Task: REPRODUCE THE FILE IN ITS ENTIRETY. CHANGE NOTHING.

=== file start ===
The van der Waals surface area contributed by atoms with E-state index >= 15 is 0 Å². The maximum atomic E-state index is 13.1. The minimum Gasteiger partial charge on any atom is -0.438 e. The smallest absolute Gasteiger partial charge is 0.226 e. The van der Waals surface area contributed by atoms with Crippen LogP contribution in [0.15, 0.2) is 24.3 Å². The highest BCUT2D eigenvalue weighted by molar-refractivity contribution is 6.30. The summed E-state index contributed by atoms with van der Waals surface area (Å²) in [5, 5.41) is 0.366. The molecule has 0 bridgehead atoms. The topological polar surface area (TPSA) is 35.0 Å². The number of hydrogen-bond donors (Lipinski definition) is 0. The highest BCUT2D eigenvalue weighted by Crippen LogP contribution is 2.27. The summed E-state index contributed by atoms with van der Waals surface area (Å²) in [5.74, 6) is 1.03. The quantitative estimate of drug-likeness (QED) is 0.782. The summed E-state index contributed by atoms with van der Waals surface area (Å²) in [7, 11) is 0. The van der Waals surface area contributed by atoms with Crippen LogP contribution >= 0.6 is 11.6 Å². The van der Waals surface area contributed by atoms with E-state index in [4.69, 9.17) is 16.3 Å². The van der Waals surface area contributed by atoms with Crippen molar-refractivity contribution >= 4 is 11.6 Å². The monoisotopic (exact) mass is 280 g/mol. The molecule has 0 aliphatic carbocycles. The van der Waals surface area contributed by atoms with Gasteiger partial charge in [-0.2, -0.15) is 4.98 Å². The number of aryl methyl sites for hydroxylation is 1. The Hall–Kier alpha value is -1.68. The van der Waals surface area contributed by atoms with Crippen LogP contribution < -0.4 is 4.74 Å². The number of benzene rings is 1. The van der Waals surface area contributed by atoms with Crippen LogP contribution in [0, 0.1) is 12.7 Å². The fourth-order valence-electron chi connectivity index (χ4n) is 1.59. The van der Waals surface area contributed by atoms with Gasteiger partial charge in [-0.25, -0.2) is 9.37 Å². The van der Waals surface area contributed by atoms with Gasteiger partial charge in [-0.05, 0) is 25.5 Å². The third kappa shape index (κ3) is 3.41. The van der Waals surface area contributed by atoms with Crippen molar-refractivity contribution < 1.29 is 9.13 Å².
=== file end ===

The van der Waals surface area contributed by atoms with E-state index >= 15 is 0 Å². The maximum atomic E-state index is 13.1. The minimum Gasteiger partial charge on any atom is -0.438 e. The smallest absolute Gasteiger partial charge is 0.226 e. The van der Waals surface area contributed by atoms with Crippen LogP contribution in [0.15, 0.2) is 24.3 Å². The highest BCUT2D eigenvalue weighted by molar-refractivity contribution is 6.30. The summed E-state index contributed by atoms with van der Waals surface area (Å²) in [5, 5.41) is 0.366. The molecule has 0 bridgehead atoms. The topological polar surface area (TPSA) is 35.0 Å². The number of hydrogen-bond donors (Lipinski definition) is 0. The highest BCUT2D eigenvalue weighted by Crippen LogP contribution is 2.27. The summed E-state index contributed by atoms with van der Waals surface area (Å²) in [5.74, 6) is 1.03. The quantitative estimate of drug-likeness (QED) is 0.782. The summed E-state index contributed by atoms with van der Waals surface area (Å²) in [7, 11) is 0. The van der Waals surface area contributed by atoms with Crippen LogP contribution >= 0.6 is 11.6 Å². The van der Waals surface area contributed by atoms with E-state index in [4.69, 9.17) is 16.3 Å². The van der Waals surface area contributed by atoms with Crippen molar-refractivity contribution >= 4 is 11.6 Å². The monoisotopic (exact) mass is 280 g/mol. The molecule has 0 aliphatic carbocycles. The van der Waals surface area contributed by atoms with Gasteiger partial charge in [-0.2, -0.15) is 4.98 Å². The number of aryl methyl sites for hydroxylation is 1. The Hall–Kier alpha value is -1.68. The van der Waals surface area contributed by atoms with Crippen LogP contribution < -0.4 is 4.74 Å². The number of benzene rings is 1. The van der Waals surface area contributed by atoms with Crippen LogP contribution in [0, 0.1) is 12.7 Å². The fourth-order valence-electron chi connectivity index (χ4n) is 1.59. The van der Waals surface area contributed by atoms with Gasteiger partial charge in [-0.25, -0.2) is 9.37 Å². The van der Waals surface area contributed by atoms with Gasteiger partial charge in [-0.05, 0) is 25.5 Å². The third kappa shape index (κ3) is 3.41. The van der Waals surface area contributed by atoms with Crippen molar-refractivity contribution < 1.29 is 9.13 Å².